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We kinda went thru this a while back when I wanted to take pic's of NHMS when no event was happening. NHMS told me they owed the airspace over the track and they had a NFZ in place 365 days a year which if you remember I posted pictures form B4ufly and airmap that showed no such restricted airspace. Yes during race events they have TFR but not 365 as they claim. Just another corporate bully trying to act like they own the world..
 

Thomas B

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We kinda went thru this a while back when I wanted to take pic's of NHMS when no event was happening. NHMS told me they owed the airspace over the track and they had a NFZ in place 365 days a year which if you remember I posted pictures form B4ufly and airmap that showed no such restricted airspace. Yes during race events they have TFR but not 365 as they claim. Just another corporate bully trying to act like they own the world..
... and if we pilots have difficulty understanding all the nuances...
 

Bigbird48

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Looks like the next thing I buy or build for my bird will have to be a radio jamming device :mad:
Shields up Mr Worf

Jamming Prohibition

The use of "cell jammers" or similar devices designed to intentionally block, jam, or interfere with authorized radio communications (signal blockers, GPS jammers, or text stoppers, etc.) is a violation of federal law. Also, it is unlawful to advertise, sell, distribute, or otherwise market these devices to consumers in the United States. These devices pose serious risks to critical public safety communications, and can prevent you and others from making 9-1-1 and other emergency calls. Jammers can also interfere with law enforcement communications. Operation of a jammer in the United States may subject you to substantial monetary penalties, seizure of the unlawful equipment, and criminal sanctions including imprisonment.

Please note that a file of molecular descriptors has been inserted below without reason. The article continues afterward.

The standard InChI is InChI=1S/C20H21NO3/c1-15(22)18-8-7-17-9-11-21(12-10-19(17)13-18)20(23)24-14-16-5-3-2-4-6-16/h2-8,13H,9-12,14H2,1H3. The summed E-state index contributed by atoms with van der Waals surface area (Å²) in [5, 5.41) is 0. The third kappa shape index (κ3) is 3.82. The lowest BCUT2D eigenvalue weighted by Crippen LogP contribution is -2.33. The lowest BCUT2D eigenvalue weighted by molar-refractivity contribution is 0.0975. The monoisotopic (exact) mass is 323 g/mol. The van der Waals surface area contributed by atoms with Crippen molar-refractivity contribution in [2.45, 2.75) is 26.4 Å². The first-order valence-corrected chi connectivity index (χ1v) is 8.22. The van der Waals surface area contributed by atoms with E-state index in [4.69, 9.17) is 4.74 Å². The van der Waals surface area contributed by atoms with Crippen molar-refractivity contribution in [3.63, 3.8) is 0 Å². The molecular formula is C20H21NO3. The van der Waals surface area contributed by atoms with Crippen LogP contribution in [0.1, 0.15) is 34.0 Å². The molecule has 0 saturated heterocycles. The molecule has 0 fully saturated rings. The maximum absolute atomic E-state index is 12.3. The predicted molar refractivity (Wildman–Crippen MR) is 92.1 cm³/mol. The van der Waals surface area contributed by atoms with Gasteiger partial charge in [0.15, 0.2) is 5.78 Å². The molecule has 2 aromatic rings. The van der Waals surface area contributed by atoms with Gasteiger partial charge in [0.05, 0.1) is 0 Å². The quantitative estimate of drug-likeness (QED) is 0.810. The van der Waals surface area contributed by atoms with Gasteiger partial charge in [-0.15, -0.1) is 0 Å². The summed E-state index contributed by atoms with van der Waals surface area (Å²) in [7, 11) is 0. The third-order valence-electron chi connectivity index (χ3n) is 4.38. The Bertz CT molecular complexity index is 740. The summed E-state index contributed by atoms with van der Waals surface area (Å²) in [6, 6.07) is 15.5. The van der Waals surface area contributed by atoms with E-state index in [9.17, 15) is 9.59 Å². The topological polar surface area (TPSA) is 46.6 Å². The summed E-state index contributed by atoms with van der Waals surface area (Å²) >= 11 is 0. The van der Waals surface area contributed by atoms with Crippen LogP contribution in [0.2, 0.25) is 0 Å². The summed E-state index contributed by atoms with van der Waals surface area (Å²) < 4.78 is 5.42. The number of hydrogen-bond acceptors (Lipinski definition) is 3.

Maviac

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But still I believe the downing of drones by NASCAR or it’s contractors is illegal. Not that U would fly there mind you.
I’ll bet everyone here a M2P that to make sure they’re not violating federal law.
But still I believe the downing of drones by NASCAR or it’s contractors is illegal. Not that U would fly there mind you.
I’m pretty sure NASCAR will confer with the FAA and run this by several teams of high-powered lawyers before they take any action that could violate federal law.
 

AMann

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Shields up Mr Worf

Jamming Prohibition

The use of "cell jammers" or similar devices designed to intentionally block, jam, or interfere with authorized radio communications (signal blockers, GPS jammers, or text stoppers, etc.) is a violation of federal law. Also, it is unlawful to advertise, sell, distribute, or otherwise market these devices to consumers in the United States. These devices pose serious risks to critical public safety communications, and can prevent you and others from making 9-1-1 and other emergency calls. Jammers can also interfere with law enforcement communications. Operation of a jammer in the United States may subject you to substantial monetary penalties, seizure of the unlawful equipment, and criminal sanctions including imprisonment.
The Cardassians may have a caviot to this however, they have applied for a radio station permit. And as per licensing with FCC, many consumer devices, e.g., drones and other radio controlled ‘toys’, have to be able to accept radio interference, including that which causes unwanted results- it states this on the sticker inside our drones:

3DF71E81-4A47-417F-8023-7C764D5FC774.png